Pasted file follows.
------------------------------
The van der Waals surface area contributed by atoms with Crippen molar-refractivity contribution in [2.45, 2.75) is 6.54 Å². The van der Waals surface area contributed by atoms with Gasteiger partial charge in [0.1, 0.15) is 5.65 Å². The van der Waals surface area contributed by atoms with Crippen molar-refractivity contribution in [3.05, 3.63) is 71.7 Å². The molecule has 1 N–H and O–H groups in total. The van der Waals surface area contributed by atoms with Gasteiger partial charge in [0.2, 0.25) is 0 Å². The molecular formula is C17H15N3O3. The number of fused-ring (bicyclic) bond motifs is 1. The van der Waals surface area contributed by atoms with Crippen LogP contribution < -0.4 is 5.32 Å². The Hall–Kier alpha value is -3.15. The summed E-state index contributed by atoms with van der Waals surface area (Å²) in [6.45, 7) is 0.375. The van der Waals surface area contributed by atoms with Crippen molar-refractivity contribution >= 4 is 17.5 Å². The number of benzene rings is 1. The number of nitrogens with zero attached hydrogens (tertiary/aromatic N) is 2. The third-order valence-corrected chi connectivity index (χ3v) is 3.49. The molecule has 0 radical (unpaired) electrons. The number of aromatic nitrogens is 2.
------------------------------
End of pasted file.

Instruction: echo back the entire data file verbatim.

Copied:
The van der Waals surface area contributed by atoms with Crippen molar-refractivity contribution in [2.45, 2.75) is 6.54 Å². The van der Waals surface area contributed by atoms with Gasteiger partial charge in [0.1, 0.15) is 5.65 Å². The van der Waals surface area contributed by atoms with Crippen molar-refractivity contribution in [3.05, 3.63) is 71.7 Å². The molecule has 1 N–H and O–H groups in total. The van der Waals surface area contributed by atoms with Gasteiger partial charge in [0.2, 0.25) is 0 Å². The molecular formula is C17H15N3O3. The number of fused-ring (bicyclic) bond motifs is 1. The van der Waals surface area contributed by atoms with Crippen LogP contribution < -0.4 is 5.32 Å². The Hall–Kier alpha value is -3.15. The summed E-state index contributed by atoms with van der Waals surface area (Å²) in [6.45, 7) is 0.375. The van der Waals surface area contributed by atoms with Crippen molar-refractivity contribution >= 4 is 17.5 Å². The number of benzene rings is 1. The number of nitrogens with zero attached hydrogens (tertiary/aromatic N) is 2. The third-order valence-corrected chi connectivity index (χ3v) is 3.49. The molecule has 0 radical (unpaired) electrons. The number of aromatic nitrogens is 2.